Cat Friendly Veterinarians

Following on from my previous post on environmental enrichment for New Zealand cats, this post will focus on some things veterinarians can do to improve the lives of their feline patients.

There are many ways we can increase the number of positive experiences pet cats have. Not least is helping to ensure their experiences when visiting a veterinary clinic are less negative, and more positive [1, 2]. This is where individual veterinarians and clinics come in. If a cat is not ‘happy’ about going to the clinic, then an owner is less likely to bring their pet to the veterinarian as often as they may otherwise [3, 4]. Feline environmental enrichment is not just good for the cat; it is good business.

How can we treat our cat patients with kindness? (and differently to dogs)

Cat are not just mini dogs. They respond very differently towards veterinary consultations. From the cat that refuses to leave its carrier, to the one who refuses to go back in; the cat who stiffens up and tries to draw blood, to the one who just wants to rub its face all over you. We know there are many differences even between cats. However, there are a few things we can do to make life a little easier for those that are struggling with going to see a veterinarian.

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Cat carrier training

For starters, training cats to not completely hate the idea of going in their cat carrier can make life much easier for everyone. This is something that owners will need to work on at home, but as veterinary professionals we can help pick up on these problems and guide owners in the right direction. If a cat is not apparently ‘happy’ about going in a carrier, then an owner is probably going to think twice about bringing ‘Fluffy’ in to get that cough looked at. This can be bad for the cat, and bad for business.

Dr Sarah Ellis (@sarahlhellis) has written an excellent blog post on Katzenworld about how to train cats to like their carrier. The post starts off with some tips about what makes a good cat carrier and then goes through how to counter-condition cats to their own carrier. It would be a great post for veterinary professionals to be familiar with and then make owners aware of. A veterinarian could quite easily have a chat to an owner about carrier training if they mention having troubles, or if the cat is clearly not happy about going back in at the end of a consultation. It could even just be something we casually ask, for example ‘How does fluffy like her carrier?’.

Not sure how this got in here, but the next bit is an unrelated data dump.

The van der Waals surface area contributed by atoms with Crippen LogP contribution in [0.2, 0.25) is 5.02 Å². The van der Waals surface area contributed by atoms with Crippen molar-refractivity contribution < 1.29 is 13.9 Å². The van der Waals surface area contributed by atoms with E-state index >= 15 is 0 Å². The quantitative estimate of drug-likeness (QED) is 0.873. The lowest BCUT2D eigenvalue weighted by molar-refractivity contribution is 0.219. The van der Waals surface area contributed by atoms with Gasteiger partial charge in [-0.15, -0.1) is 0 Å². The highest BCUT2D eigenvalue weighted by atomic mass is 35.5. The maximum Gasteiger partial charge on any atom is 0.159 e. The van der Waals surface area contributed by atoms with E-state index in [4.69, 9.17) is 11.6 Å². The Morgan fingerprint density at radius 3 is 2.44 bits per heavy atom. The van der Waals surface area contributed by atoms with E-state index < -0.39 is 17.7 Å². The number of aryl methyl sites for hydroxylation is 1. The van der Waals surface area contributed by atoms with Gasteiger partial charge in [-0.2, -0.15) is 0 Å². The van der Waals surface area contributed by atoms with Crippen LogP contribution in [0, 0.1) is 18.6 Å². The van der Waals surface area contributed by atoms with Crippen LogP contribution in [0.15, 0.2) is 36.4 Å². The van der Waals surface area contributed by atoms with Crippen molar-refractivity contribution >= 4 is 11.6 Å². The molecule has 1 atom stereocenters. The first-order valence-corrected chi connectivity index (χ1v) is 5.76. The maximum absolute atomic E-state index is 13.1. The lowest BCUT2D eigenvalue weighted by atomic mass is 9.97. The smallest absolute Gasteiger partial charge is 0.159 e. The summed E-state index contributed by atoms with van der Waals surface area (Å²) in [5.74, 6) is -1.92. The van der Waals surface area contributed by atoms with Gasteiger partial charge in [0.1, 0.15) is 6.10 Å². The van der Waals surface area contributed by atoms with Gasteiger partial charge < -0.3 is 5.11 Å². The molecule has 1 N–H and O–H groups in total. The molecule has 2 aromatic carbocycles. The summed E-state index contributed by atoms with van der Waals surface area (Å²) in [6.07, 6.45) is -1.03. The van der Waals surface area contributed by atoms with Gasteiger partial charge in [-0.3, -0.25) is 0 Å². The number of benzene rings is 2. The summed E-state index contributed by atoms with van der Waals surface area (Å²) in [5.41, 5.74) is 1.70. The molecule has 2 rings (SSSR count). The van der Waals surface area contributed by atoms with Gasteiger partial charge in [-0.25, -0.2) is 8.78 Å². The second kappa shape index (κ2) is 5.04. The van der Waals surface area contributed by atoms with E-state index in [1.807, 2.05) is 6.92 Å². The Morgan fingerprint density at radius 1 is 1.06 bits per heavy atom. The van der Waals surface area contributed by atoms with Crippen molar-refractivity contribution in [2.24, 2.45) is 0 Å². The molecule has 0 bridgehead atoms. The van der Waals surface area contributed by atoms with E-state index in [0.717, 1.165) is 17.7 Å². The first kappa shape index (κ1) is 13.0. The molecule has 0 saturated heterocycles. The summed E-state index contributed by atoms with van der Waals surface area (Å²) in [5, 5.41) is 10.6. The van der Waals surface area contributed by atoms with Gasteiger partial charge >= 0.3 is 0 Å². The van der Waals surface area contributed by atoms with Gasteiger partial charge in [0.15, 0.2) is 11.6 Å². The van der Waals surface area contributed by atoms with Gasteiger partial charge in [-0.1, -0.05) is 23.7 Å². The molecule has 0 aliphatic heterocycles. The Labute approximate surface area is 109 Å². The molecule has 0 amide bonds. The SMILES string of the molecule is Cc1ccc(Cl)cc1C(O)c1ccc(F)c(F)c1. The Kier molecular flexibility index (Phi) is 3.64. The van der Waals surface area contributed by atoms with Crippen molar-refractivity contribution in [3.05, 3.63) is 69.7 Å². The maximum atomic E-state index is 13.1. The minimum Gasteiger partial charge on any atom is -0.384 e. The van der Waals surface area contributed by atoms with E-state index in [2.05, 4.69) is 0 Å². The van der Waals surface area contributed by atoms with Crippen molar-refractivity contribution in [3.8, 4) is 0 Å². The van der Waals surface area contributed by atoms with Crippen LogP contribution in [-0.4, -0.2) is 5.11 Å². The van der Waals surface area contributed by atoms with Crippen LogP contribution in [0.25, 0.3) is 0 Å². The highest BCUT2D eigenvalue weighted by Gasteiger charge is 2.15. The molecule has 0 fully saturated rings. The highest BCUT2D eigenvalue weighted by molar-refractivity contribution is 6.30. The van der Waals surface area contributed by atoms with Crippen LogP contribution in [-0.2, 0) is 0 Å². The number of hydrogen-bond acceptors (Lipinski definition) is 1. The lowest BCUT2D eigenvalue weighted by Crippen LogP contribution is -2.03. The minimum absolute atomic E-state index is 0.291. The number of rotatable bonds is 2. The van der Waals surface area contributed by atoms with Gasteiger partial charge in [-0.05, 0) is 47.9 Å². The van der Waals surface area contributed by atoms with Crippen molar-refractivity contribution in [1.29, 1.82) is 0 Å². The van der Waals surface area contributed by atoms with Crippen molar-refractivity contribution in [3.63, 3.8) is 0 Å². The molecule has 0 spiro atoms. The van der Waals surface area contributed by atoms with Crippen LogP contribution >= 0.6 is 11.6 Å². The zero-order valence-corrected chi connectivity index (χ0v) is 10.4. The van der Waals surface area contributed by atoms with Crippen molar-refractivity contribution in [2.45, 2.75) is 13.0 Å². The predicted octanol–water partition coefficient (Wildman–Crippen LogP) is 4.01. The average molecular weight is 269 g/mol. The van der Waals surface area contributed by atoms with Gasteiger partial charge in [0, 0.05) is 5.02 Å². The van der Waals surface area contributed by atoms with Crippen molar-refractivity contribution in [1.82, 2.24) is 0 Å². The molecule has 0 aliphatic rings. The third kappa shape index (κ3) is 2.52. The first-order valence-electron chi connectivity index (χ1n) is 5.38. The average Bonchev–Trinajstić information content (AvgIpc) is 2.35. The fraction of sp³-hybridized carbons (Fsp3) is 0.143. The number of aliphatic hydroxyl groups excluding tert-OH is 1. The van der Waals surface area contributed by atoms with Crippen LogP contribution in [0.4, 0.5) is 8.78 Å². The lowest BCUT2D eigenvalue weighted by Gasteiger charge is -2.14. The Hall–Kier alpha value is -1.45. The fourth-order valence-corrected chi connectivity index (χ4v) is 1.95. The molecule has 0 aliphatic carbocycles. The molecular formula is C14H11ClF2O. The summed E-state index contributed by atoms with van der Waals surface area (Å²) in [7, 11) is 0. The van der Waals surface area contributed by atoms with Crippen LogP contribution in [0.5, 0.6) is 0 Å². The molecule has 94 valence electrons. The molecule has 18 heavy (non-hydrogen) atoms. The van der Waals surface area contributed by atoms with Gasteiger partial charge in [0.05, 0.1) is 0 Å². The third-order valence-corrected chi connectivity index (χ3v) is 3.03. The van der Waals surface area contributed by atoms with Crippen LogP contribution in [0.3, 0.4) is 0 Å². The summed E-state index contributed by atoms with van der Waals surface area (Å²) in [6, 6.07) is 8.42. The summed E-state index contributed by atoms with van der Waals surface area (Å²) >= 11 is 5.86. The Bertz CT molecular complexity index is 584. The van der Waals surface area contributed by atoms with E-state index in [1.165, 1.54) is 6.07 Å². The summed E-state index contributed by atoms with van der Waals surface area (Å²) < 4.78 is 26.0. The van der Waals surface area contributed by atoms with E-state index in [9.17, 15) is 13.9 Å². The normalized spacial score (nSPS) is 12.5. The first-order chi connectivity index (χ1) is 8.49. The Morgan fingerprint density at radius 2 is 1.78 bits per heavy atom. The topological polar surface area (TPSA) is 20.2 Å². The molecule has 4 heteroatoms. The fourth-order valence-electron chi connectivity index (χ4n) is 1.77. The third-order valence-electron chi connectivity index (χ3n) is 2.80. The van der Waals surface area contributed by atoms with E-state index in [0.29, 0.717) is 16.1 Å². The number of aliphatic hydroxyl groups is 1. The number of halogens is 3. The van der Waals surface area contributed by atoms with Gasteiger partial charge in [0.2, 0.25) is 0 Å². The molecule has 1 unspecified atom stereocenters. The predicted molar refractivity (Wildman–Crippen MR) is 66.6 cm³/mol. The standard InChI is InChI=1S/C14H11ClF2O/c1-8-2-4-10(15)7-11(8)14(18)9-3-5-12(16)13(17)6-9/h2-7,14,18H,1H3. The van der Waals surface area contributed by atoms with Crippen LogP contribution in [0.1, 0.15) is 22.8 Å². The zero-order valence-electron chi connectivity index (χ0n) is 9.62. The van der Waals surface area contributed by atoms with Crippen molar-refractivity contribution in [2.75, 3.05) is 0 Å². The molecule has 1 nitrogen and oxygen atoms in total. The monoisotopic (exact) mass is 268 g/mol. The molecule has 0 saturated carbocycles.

I was in a pet store recently (acquiring more toys for my spoilt felines) and happened to be walking past a couple who were looking at cat carriers. They were complaining about their cat not liking the one they already own. They saw the cat toys I had and (guessing I had a menagerie) asked me which one I used for my cats. As a busy-body (and cat enthusiast) I could not help but ask them if they had ever heard of cat carrier training. They had not and were very interested to hear about it. I gave them the link and they (happily) trotted off to have a read.

Cat friendly veterinary practices

Veterinarians and clinics with cat friendly approaches can also get involved in feline environmental enrichment. Once cats arrive at the clinic, in the carrier they have now learnt to like, it is up to us to make that experience as positive as possible. Not only do we want them to come back, but we also want to tip the balance of their possible experiences towards the positive side as much as possible [1, 2] – if we are aiming to be the animal welfare advocates that the New Zealand Veterinary Council would like us to be.

Low stress handling techniques and clinic design can have a massive impact on the experiences of our feline patients. Many clinics could be re-designed with feline patients in mind (e.g. separate dog and cat waiting areas, separate consulting rooms, and separate hospitalisation areas with each species comfort in mind), but there are also simple cost-effective ways of providing for our feline patients. Cats do not respond well to aggressive handling techniques. How many veterinarians or veterinary nurses have ‘lost’ a cat after pushing it too far? It makes it very difficult to work with them in the future – and the owners are never very impressed. The International Society of Feline Medicine (ISFM) recognise this and have written an excellent article [5] in The Journal of Feline Medicine and Surgery about feline-friendly handling guidelines.

The ISFM are also responsible for the worldwide Cat Friendly Clinic programme, designed to increase the number of cat friendly veterinary clinics by providing free information – to enable clinics to work towards a voluntary accreditation scheme. The importance of handling cats in clinics is emphasised by this scheme. Once accredited, veterinary clinics can advertise this accreditation to cat owners and are then eligible to be listed on the ISFM website. Veterinarians and clinics can register their interest for free to receive more information about this accreditation scheme.

In addition to all these differences in the ways we treat our feline patients, there are some things we can do for them that we are already doing for dogs. Providing yummy cat friendly treats in consult rooms can be used to reinforce any positive experiences and counter-condition pets to the veterinary clinic [6]. If it makes it easier to examine an overweight cat after a few treats are given, then this is probably going to do more good than potential harm – so long as we are clear with the owner why we are doing it in this instance. Giving cats a little more time, once out of their carrier, to acclimatise themselves to the room (as we so often allow for in dogs) is also likely to help the consult go smoothly.